Bankrupt mining provider Compute North sells assets to its former lender

Quick Take

  • Generate Capital is buying two mining facilities for $5 million from bankrupt mining hosting firm Compute North. 
  • Generate Capital was once a funding source for the firm’s projects before a soured deal brought it to bankruptcy. 

Generate Capital is buying two mining facilities for $5 million from bankrupt mining hosting firm Compute North. 

New filings in Compute North's bankruptcy proceedings show a deal has reached the court, with counsel filing a proposed order for the sale of its stake in the Wolf Hollow, Texas, and Kearney, Nebraska, mining facilities. A U.S. Bankruptcy judge in the Southern District of Texas, Houston Division signed the order approving the sale today. Generate will assume the liabilities and obligations associated with the sites and their equipment as part of the sale.

Compute North did not receive any other qualifying bids for the assets in the lead up to the sale, and thus cancelled the planned auction and moved to consummate the agreement with Generate Capital. There is no planned merger or restructuring plan from Generate from the sale. The agreement does not cover assets that are owned by third parties but utilized at the sites.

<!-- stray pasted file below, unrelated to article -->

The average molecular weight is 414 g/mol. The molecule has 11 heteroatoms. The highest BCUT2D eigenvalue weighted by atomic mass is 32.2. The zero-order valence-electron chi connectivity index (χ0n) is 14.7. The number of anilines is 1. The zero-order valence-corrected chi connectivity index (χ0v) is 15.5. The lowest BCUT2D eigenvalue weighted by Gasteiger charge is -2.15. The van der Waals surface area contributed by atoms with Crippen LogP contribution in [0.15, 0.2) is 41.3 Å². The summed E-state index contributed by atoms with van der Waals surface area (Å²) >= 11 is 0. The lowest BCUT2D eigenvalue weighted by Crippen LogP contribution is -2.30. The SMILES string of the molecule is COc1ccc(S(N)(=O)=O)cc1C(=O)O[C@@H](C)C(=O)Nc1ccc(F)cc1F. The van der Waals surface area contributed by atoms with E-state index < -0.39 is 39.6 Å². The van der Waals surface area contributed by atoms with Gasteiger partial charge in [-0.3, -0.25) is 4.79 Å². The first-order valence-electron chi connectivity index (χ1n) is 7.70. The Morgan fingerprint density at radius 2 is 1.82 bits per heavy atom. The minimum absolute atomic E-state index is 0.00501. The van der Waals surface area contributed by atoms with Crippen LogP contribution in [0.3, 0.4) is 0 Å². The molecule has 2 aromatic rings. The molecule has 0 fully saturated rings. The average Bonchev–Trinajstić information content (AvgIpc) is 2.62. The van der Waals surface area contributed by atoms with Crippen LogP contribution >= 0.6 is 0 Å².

Generate had a hand in funding of the sites — and allegedly in Compute North's collapse. The lender acted as one of Compute North's biggest funding sources in opening new sites, like the Wolf Hollow mining facility. It agreed to lend Compute North up to $300 million to pay advanced costs and project developments in February of this year.

The deal would sour, with Compute North CFO Harold Coulby claiming during the bankruptcy process that Generate attempted to leverage parts of the agreement that ultimately led to a dissolution of the agreement and the funding that came with it. That left Compute North unable to continue funding in-progress data centers and ultimately to the Chapter 11 restructuring process. 

The sale fulfills the promise of the first day declarations, when Coulby said the plan over the Chapter 11 process was to enter a sale process to market and sell its assets. 

Still, there are other creditors to satisfy. Part of the sale agreement includes so-called "cure amounts" for creditors, and those amounts are still being hammered out in the court process. The committee representing creditors in the case, along with individual creditors, have filed objections related to the amounts laid out in the initial deal. Those are still to be finalized.


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